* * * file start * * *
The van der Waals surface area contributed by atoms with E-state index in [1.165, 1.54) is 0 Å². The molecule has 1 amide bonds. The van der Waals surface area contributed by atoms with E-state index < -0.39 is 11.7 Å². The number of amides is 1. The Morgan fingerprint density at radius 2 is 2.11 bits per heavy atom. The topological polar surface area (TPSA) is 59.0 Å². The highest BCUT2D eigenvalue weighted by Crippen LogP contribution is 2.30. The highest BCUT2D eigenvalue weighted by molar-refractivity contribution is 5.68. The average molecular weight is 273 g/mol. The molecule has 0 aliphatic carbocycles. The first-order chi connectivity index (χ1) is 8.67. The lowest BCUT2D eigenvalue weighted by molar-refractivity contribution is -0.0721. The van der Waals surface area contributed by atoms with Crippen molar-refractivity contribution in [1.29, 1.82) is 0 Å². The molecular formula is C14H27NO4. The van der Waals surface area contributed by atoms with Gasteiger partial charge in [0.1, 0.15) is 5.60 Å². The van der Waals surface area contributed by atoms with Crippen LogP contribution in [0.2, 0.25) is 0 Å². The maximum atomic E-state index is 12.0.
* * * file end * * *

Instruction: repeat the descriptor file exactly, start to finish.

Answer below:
The van der Waals surface area contributed by atoms with E-state index in [1.165, 1.54) is 0 Å². The molecule has 1 amide bonds. The van der Waals surface area contributed by atoms with E-state index < -0.39 is 11.7 Å². The number of amides is 1. The Morgan fingerprint density at radius 2 is 2.11 bits per heavy atom. The topological polar surface area (TPSA) is 59.0 Å². The highest BCUT2D eigenvalue weighted by Crippen LogP contribution is 2.30. The highest BCUT2D eigenvalue weighted by molar-refractivity contribution is 5.68. The average molecular weight is 273 g/mol. The molecule has 0 aliphatic carbocycles. The first-order chi connectivity index (χ1) is 8.67. The lowest BCUT2D eigenvalue weighted by molar-refractivity contribution is -0.0721. The van der Waals surface area contributed by atoms with Crippen molar-refractivity contribution in [1.29, 1.82) is 0 Å². The molecular formula is C14H27NO4. The van der Waals surface area contributed by atoms with Gasteiger partial charge in [0.1, 0.15) is 5.60 Å². The van der Waals surface area contributed by atoms with Crippen LogP contribution in [0.2, 0.25) is 0 Å². The maximum atomic E-state index is 12.0.